We have now successfully used requirejs to load scripts in Dynamics CRM.

EDIT (23/01/15): Have a look at https://dreamingincrm.com/2015/01/14/an-alternative-approach-to-loading-form-scripts-in-dynamics-crm/ for supported option using IFrame.

References
1. http://www.2ality.com/2013/07/es6-modules.html
2. http://wiki.ecmascript.org/doku.php?id=harmony:modules
3. http://www.develop1.net/public/post/Asynchronous-loading-of-JavaScript-in-CRM-2013.aspx
4. http://www.develop1.net/public/post/CRM-Developer-e28098Must-Knowe28099-2-Web-Resource-Caching.aspx

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Unit Testing Plugins using Microsoft Fakes

Plugin Registration tool’s profiling functionality has made plugin debugging a lot easier. The ease of use can sometimes tempt you to use this feature in the early stages of plugin development, to analyse what is state of PluginExecutionContext, InputParameter, Pre/Post Images etc. This gives you an understanding of the plugin’s flow and state, but only after it has been deployed to CRM. This, however, is not unit testing.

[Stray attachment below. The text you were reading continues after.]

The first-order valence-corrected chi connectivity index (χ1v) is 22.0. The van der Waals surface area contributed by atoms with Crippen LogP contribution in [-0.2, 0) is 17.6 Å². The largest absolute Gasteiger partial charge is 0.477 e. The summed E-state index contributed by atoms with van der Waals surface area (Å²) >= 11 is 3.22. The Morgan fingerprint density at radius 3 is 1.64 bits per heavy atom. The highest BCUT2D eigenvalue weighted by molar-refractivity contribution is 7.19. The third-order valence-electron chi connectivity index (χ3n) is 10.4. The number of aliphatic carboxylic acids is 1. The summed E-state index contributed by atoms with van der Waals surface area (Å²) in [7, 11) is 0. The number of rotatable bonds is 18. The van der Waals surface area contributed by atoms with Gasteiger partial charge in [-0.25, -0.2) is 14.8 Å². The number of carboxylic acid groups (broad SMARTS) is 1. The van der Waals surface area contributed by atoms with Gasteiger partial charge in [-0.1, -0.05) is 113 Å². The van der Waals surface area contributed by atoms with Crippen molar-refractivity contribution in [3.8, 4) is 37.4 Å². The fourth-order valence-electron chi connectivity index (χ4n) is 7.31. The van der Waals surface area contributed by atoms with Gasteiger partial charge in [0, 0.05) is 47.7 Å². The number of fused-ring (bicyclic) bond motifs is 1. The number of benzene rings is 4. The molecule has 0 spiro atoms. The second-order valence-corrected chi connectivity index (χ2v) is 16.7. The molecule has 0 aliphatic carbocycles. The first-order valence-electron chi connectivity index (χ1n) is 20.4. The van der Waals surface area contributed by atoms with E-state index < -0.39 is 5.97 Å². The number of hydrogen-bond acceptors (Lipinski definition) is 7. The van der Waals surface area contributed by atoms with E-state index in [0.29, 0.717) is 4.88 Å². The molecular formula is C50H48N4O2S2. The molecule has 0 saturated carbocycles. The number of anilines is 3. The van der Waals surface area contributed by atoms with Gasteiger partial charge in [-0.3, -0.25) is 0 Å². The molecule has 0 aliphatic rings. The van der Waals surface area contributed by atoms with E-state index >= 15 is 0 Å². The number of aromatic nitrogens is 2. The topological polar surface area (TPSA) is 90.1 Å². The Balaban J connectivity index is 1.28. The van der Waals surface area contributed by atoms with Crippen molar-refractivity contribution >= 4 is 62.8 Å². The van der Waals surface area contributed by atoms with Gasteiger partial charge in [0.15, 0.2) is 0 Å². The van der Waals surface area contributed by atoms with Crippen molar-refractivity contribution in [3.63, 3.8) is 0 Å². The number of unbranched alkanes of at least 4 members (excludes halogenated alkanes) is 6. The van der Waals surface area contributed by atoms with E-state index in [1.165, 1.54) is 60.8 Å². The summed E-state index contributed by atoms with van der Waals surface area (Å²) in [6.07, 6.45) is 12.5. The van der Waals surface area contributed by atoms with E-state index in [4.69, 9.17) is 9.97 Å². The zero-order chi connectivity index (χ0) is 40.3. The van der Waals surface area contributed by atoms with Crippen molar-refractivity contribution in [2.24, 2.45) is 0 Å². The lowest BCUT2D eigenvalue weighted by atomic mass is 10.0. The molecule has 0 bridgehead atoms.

In this post, I will explain how easy it is unit test a plugin using Microsoft Fakes. In this post, I am using CRM 2013 Developer Toolkit for plugin development. If you are new to plugin development and would like to know how to use the developer toolkit to develop plugins refer to Ben Hosk’s blog post http://crmbusiness.wordpress.com/2014/04/07/crm-2013-step-by-step-update-plugin-tutorial-using-the-crm-2013-development-toolkit/

What is Microsoft Fakes?

It is a unit testing framework, that can be used to do isolation testing using Shims and Stubs.

How can I get it?

Microsoft Fakes comes free with Visual Studio Premium and Visual Studio Ultimate